Spare parts obsolescence and redundancy are an important factor in managing the lifecycle of a typical high value system. Electronic components typically have short production lifecycles, typically 2-5 years and even military suppliers have difficulty maintaining production past this point without special government funding.
Here is a question that was recently asked by one of our customers:
1) I have an item that will not be repaired nor is there a possibility the item can get resupplied from the vendor, nor will it get tested for faults, so I believe the No Fault Find Ratio and repair turnaround time is not relevant in my situation.
2) When the item fails a new item will be issued from stores and the failed item will not get tested nor will the item get replaced. I need to find out what the ideal sparing is based on no testing, no resupply and no repair for item.
3) Adjusting the No Fault Find Ratio and Repair Turn Around Times adjusts my recommended spares level, what should I put into the model to indicate a no testing, no resupply, no repair inventory management policy?
The client is describing what is known as a “discard on failure repair policy” and because there will no chance of resupply from the supplier the client will need to forecast the requirements for what is known as a “lifetime buy”.
Light bulbs are examples of items that have a discard on failure repair policy.
The client assumes that the “No Fault Found Ratio” is irrelevant. This is incorrect. Items will still be removed in error. Testing might not be conducted but the NFF ratio will still be present. In real-life maintenance, people remove LRUs and either discard them or send them back for repair when there isn’t anything wrong with them.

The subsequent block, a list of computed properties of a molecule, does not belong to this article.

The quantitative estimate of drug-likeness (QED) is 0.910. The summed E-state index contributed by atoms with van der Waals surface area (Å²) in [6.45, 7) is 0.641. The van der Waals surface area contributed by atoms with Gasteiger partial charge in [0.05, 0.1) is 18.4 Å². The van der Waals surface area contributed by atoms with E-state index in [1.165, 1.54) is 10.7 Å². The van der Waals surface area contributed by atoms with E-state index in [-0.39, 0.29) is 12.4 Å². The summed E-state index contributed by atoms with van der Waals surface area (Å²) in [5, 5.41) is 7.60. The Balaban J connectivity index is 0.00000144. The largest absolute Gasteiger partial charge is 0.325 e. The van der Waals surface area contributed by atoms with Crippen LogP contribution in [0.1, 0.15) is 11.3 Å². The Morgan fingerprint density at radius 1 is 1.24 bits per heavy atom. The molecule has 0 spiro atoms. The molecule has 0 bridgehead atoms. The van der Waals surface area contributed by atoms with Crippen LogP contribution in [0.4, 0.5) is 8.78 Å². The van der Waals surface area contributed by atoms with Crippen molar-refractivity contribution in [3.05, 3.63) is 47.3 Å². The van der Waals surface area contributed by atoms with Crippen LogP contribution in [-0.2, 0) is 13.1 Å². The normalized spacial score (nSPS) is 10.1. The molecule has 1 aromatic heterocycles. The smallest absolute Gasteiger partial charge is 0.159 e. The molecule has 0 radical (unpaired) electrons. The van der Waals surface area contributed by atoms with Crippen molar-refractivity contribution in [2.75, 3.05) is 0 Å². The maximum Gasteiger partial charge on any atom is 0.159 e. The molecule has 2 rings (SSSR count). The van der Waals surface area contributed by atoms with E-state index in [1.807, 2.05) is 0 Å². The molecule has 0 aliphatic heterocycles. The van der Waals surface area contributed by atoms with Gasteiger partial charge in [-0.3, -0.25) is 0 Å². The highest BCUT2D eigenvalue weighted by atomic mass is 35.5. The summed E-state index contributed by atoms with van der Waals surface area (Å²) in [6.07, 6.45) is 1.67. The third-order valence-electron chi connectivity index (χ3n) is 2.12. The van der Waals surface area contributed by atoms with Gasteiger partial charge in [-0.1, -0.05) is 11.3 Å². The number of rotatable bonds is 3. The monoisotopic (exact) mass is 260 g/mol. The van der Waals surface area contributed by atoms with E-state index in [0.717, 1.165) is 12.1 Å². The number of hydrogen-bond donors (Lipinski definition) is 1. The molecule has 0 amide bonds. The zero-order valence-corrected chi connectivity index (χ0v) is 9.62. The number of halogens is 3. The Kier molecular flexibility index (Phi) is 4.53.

I recently watched a maintenance engineer repair a central heating boiler under warranty and he must have removed and discarded at least four items before he fixed the fault.
What should you do if you do not know the NFF Ratio?
In this case the Project Manager should liaise with maintenance specialists and subject matter experts to try to establish a reasonable figure. A technique called “Qualification by Similarity” can be adopted where other similar installations are reviewed and reasonable figures deduced. Once a figure has been established it should be recorded somewhere in the project documentation. Often logistic specialists will approximate by guessing a figure without consulting subject matter specialists. This is obviously to be discouraged.
The client also assumes that the “Repair-Turn-Around-Time” is irrelevant. This is also incorrect. In this case it would be better to think of a “Replenishment Delay” rather than a Repair-Turn-Around-Time.
Nearly all spare parts forecasting solutions use the Poisson Distribution to forecast the likelihood of a certain number of events occurring when something else is expected.
In this situation we are trying to establish the likelihood that we will run out of spare parts during the life of the equipment.
The Replenishment Delay in a Lifetime Buy situation is the whole life of the equipment. For example, if the system will have an operational life of 20-years then the Repair-Turn-Around-Time becomes 20-years.
Consider the following example. An aircraft Flight Management System has a special memory chip that is going out of production. The aircraft is expected to operate for a further 20-years and the operator needs to perform a Lifetime Buy. How many parts should the operator order?
Equipment: ABC Memory Chip
Aircraft in Service: 146
LRUs Per Aircraft: 6
Chips Per LRU: 12
Daily Operating Hours: 18 hours/day
Mean Time Between Failure: 600,000 hours
No Fault Found Ratio: 20%
Expected Life: 20 years
Unit Cost: $146
MTBSO Goal: > 1000 Years
Step 1: Calculate the Units in Service
[146 Aircraft in Service] x [6 LRUs Per Aircraft] x [12 Chips Per LRU] = 10,512
Step 2: Refactor the Expected Life into a pseudo Repair-Turn-Around-Time
[20 years] x [365.25 days/year] = 7305 days expected lifetime
Step 3: Model the data in Spares Calculator
By entering that data in the into Spares Calculator you can see that we would need to procure 2,873 memory chips at a total cost of $419,458.00 to meet a MTBSO (Mean Time Between Stock-Out) goal of greater than 1000 years.